We recently received the very sad news that retired driver Tony Adamowicz passed away on Oct. 10. He was 75.
We were immediately reminded of the fact that in 1970, Tony SHOULD have qualified for the Indianapolis 500, only to be prevented from so doing by a quirky incident on the first day of qualifying and a regrettably stern ruling which followed.
A first-generation American, born in New York to Polish immigrants, Tony “A-to-Z,” as he always referred to himself, was the defending SCCA Continental Formula-5000 champion when he showed up at IMS in 1970 as teammate to Johnny Rutherford on the Patrick Petroleum-sponsored Michner team. On the very day that Rutherford ALMOST won the pole – only to be barely edged out by Al Unser – Adamowicz became the victim of “one of them deals in racing.”
No sooner had he taken the green flag for a qualifying attempt than the yellow light briefly flashed on, causing him to back out of the throttle. A couple of seconds later it was back to green, and so off he went. Due to the momentary backing off, his first lap speed was recorded at only 160.829 mph, but because his second lap speed jumped to 165.837, his crew decided to let him do at least one more and then calculate the average to see if they could justify allowing him to take the checkered.
There was also some thought that the officials might just take some responsibility for the yellow light confusion and negate the run, allowing Tony to return to the pits and start over.
But no such luck.
Lap 3 was 166.420 mph and the average was now above 164. The speed indication out of Turn 4 on the final lap was such that the crew decided to let him go, and out came the checkered flag, the final lap recorded at 166.328 mph, and the four-lap average hauled up to 164.820 mph.
He was IN – for the time being.
Tony immediately questioned the yellow light situation, but the thinking among the crew at the time was that his four-lap average speed was probably good enough to eventually hold up anyway.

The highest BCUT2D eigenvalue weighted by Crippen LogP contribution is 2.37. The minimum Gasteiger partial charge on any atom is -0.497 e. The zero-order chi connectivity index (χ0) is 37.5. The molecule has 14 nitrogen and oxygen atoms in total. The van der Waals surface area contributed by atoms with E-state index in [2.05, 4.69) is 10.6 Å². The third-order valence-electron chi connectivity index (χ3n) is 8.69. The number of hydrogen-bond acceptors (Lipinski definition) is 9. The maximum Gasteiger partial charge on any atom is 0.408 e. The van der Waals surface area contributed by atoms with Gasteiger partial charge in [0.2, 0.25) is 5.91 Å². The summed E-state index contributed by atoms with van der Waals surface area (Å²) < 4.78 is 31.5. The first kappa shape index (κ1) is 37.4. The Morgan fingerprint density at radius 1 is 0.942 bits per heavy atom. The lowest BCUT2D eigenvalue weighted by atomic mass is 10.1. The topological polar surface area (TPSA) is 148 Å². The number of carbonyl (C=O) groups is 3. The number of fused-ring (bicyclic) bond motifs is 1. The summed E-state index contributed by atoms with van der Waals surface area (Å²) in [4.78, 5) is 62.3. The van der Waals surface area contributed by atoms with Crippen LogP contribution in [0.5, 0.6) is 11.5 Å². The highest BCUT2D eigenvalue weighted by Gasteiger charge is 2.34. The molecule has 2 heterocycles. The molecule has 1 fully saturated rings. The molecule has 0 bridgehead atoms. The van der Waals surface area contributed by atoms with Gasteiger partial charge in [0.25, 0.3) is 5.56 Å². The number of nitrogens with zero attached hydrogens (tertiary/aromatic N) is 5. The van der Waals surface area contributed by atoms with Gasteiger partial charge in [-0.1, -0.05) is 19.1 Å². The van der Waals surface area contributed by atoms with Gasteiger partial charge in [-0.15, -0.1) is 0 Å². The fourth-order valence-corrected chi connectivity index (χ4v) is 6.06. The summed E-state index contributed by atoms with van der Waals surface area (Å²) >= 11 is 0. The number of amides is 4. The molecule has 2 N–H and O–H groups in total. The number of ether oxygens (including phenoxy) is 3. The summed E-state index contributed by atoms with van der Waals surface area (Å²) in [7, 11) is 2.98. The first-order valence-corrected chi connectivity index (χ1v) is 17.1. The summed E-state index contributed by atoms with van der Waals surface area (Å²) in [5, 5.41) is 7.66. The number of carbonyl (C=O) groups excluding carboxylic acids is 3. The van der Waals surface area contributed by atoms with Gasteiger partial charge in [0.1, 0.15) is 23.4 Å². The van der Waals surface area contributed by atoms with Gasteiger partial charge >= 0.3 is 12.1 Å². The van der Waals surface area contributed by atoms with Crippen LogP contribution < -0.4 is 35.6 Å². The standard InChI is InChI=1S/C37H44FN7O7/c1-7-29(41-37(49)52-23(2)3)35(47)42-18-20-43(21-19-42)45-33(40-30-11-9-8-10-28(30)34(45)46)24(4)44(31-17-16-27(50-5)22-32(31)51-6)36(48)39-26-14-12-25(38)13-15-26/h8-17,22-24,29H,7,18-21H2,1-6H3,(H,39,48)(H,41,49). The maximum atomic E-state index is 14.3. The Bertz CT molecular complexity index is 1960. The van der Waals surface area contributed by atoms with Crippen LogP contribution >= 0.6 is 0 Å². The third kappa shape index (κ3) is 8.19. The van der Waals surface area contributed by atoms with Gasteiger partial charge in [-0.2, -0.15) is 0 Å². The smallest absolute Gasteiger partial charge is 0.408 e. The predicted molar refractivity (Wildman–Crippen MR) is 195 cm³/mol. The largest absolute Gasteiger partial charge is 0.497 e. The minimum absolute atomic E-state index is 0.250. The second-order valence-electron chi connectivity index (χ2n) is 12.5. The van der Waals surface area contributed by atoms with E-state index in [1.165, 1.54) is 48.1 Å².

But by the time the second weekend rolled around, it had become increasingly more apparent that the speed would NOT be good enough, so a discussion took place with the officials requesting that the run be voided in order for Tony to try again.
The uncompromising response was that the crew had had every right to protest the situation within 30 minutes of the completion of the first day’s run, but they had not, and with too much time having elapsed, the request, therefore, was denied.
So the speed remained in place, others went faster and Tony was subsequently bumped. He did practice with other cars, both that year and the next, but he never found anything to match the potential offered by the 1970 Michner car.
Tony did go on to enjoy a lengthy and very successful career elsewhere, racing in Trans-Am, Can-Am and long distance “enduro” sports car racing, including four starts in the 24 Hours of Le Mans, where, in 1971, he shared the third-place-finishing Ferrari with Sam Posey, while in recent years, he had been very much in evidence at vintage racing meets.
On a personal note, it was our distinct privilege, between qualifying weekends in 1970, to give a talk one evening with Tony at the old Speedway Motel, and we wish we had a tape recording of Tony’s spellbinding description of driving a “hot lap” at IMS. The audience was transfixed.
He also revealed that he had once served with the U.S. Army as a communications specialist and, for a period, was assigned to the White House, where he would occasionally travel as a bodyguard for President John F. Kennedy.
He was a most interesting person and a wonderful spokesperson for the sport.
Too bad he could not have made the “500” field on least one occasion. It was something he always regretted.